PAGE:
Here are the influential voices leading the conversations where nonprofits and technology overlap.
Business intelligence technology has come a long way from the decision support systems of the 1960s. Today, it can do much more than just mine, analyze and report on data — it can cross-analyze different data sets, forecast future behavior and greatly improve decision-making.
Tools continue to expand their capabilities, providing more value every year. The types of analysis they can perform today stretch the realm of what was possible even five years ago.
The financial industry analyzes its vast store of data in several ways, and evolving BI tools aid in those tasks. Some of the capabilities that executives seek include:
Content analytics: Unstructured data (such as the content found in machine logs, sensor data, audio, video, call center logs, RSS feeds, social media posts and PowerPoint files) is growing more rapidly than any other type of data. Content analytics applies BI to this unstructured data.
By understanding more about the content and how it’s being used, enterprises can determine whether it’s valuable to the business. The content that is deemed valuable can be linked to other data to extrapolate additional insight, such as understanding the cause behind trends and events.
Context analytics: Effective decisions can’t be made without understanding the context of data, and that’s where context analytics comes in. It focuses on surrounding each data point with a historical context about people, places and things, and how each data point relates to other data points.
Business analytics: While traditional BI platforms include executive dashboards that provide key performance metrics, newer tools go further. Business analytics provides a deeper level of statistical and quantitative analysis, allowing financial services organizations to dive deeper to discover trends, relationships, patterns, behaviors and opportunities that are particularly difficult to discern.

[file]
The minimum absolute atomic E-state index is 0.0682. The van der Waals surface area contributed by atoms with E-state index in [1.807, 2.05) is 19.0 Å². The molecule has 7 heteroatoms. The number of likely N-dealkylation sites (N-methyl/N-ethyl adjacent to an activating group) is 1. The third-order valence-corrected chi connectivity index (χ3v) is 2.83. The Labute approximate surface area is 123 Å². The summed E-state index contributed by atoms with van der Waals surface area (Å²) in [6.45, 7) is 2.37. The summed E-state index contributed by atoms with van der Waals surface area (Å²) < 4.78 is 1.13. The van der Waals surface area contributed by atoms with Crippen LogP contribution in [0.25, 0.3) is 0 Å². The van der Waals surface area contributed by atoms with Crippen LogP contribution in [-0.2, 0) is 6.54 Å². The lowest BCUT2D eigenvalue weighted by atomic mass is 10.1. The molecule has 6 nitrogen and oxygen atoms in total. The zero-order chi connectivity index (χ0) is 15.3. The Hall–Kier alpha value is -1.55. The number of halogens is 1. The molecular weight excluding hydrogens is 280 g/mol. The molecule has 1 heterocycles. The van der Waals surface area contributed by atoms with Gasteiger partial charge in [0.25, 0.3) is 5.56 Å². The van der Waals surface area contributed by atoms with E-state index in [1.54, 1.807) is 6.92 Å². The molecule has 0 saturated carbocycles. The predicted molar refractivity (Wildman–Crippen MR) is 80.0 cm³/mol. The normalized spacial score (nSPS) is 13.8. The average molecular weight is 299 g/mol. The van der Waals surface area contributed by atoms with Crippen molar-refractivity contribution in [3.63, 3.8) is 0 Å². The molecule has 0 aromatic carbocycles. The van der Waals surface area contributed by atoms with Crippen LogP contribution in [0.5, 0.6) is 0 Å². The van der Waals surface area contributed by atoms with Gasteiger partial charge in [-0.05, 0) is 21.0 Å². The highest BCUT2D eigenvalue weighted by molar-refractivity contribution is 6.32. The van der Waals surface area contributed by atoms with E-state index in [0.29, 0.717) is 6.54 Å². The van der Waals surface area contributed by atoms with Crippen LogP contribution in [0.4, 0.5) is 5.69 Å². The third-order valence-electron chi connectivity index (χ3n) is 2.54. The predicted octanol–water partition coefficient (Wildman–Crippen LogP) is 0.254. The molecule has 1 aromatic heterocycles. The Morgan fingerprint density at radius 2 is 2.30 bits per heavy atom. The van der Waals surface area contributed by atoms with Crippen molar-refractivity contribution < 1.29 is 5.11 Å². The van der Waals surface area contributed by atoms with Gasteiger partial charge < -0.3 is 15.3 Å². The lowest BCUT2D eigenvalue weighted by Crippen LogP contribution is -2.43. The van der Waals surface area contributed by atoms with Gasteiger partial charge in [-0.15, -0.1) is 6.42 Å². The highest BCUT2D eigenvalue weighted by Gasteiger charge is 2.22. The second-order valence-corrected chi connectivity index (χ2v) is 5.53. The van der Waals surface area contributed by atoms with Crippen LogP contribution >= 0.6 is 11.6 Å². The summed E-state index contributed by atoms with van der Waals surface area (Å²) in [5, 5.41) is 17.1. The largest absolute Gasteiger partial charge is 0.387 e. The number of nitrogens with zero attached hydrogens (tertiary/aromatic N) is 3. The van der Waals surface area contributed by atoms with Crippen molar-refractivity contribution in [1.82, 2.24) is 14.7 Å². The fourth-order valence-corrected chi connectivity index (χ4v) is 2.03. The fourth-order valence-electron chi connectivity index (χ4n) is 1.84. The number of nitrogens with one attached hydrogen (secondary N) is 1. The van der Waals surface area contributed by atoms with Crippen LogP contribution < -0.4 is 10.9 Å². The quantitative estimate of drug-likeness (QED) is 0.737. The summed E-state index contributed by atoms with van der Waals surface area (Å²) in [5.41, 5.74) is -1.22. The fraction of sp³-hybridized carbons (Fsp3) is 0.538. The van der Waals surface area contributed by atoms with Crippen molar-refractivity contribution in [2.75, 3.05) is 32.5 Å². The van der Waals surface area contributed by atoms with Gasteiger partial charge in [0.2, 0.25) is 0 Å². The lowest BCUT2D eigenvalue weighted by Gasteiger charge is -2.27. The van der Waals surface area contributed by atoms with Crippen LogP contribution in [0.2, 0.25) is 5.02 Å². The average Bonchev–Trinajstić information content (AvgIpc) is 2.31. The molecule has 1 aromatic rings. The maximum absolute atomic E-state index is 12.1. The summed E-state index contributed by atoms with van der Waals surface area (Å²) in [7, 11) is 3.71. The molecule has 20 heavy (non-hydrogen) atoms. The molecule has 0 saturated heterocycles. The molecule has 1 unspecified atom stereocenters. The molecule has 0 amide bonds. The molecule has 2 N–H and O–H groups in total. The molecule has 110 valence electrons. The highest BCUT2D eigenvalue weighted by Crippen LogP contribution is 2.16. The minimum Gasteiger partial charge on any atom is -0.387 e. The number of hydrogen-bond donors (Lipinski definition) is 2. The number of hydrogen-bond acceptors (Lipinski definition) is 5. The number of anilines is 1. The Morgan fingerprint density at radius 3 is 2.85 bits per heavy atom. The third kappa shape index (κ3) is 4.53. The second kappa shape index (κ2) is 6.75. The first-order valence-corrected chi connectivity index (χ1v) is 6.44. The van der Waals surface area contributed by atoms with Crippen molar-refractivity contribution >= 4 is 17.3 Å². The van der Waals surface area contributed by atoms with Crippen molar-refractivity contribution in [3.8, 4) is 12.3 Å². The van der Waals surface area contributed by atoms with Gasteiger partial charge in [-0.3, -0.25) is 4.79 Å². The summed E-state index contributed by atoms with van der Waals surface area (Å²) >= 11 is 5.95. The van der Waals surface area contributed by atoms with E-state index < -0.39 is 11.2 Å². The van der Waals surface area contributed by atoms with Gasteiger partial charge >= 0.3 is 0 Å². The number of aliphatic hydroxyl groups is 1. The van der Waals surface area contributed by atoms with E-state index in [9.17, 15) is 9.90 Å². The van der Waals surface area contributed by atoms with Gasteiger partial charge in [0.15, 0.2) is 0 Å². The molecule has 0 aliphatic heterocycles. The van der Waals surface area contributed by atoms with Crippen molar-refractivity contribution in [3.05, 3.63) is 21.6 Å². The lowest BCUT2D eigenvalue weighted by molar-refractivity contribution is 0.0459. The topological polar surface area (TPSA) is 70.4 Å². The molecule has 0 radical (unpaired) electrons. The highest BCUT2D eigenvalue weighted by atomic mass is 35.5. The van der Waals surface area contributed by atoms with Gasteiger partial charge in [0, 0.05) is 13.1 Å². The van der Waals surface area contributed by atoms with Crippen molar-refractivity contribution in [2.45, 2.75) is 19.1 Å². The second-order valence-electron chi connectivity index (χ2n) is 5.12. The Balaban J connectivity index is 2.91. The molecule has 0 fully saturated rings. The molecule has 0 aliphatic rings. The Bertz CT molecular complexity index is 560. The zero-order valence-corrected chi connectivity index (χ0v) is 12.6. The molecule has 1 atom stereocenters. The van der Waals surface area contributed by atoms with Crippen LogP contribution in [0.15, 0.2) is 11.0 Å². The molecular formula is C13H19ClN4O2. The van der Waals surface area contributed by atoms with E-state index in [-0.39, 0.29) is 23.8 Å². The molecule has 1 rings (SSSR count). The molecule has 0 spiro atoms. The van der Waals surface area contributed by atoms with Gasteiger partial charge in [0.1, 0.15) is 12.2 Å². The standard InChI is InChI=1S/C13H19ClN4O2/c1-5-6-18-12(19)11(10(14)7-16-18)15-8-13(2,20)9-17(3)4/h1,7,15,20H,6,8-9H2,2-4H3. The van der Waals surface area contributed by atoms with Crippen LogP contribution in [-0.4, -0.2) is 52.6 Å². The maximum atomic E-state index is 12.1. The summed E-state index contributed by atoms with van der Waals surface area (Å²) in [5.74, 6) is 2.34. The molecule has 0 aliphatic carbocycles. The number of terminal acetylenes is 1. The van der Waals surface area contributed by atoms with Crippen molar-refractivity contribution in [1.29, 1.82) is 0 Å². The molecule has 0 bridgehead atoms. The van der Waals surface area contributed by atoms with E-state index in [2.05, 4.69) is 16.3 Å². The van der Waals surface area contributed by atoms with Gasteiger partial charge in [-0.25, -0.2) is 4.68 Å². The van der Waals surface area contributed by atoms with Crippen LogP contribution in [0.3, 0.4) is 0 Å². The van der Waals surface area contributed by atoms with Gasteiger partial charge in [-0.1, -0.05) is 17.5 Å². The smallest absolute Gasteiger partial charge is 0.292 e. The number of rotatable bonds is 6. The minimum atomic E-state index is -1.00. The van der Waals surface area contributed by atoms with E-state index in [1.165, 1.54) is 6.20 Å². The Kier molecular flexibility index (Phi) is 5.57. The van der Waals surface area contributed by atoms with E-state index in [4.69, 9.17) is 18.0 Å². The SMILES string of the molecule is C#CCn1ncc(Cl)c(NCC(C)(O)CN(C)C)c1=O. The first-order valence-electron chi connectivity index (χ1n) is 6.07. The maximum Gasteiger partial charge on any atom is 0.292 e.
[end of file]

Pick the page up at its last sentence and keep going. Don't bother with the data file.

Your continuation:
Predictive analytics: Predictive analytics is a must-have for many financial services organizations, and for good reason. The process uses a variety of techniques, including statistical analysis, regression analysis, correlation analysis and cluster analysis, along with text mining, data mining and social media analytics, to learn from historical experience what to expect in a given area. Financial services firms can use the resulting models and patterns along with real-time data to develop proactive actions in areas such as loan approval determination and product development.
Cognitive analytics: This type of analytics employs artificial intelligence and machine learning algorithms to learn and build knowledge by experience in their domain, including terminology, processes and preferred methods of interaction. They process natural language and unstructured data and can help experts make better decisions.
Text analytics: This process transforms unstructured data such as email, text messages, web pages, social media, survey responses and charts into text. With this information translated into text, BI systems can better use the data to discover patterns, relationships and root causes.
Social media analytics: From Twitter and Facebook to LinkedIn, YouTube and blogs, it’s clear that social media is an information channel that can’t be ignored. Social media analytics gathers and analyzes data from sites like these in near real time, giving decision-makers access to extremely valuable information that provides insight into customer sentiment.
It also provides a way for financial services companies to quantify market perceptions, track the success of marketing campaigns and product launches, discover insights and trends in customer preferences, and react more quickly.
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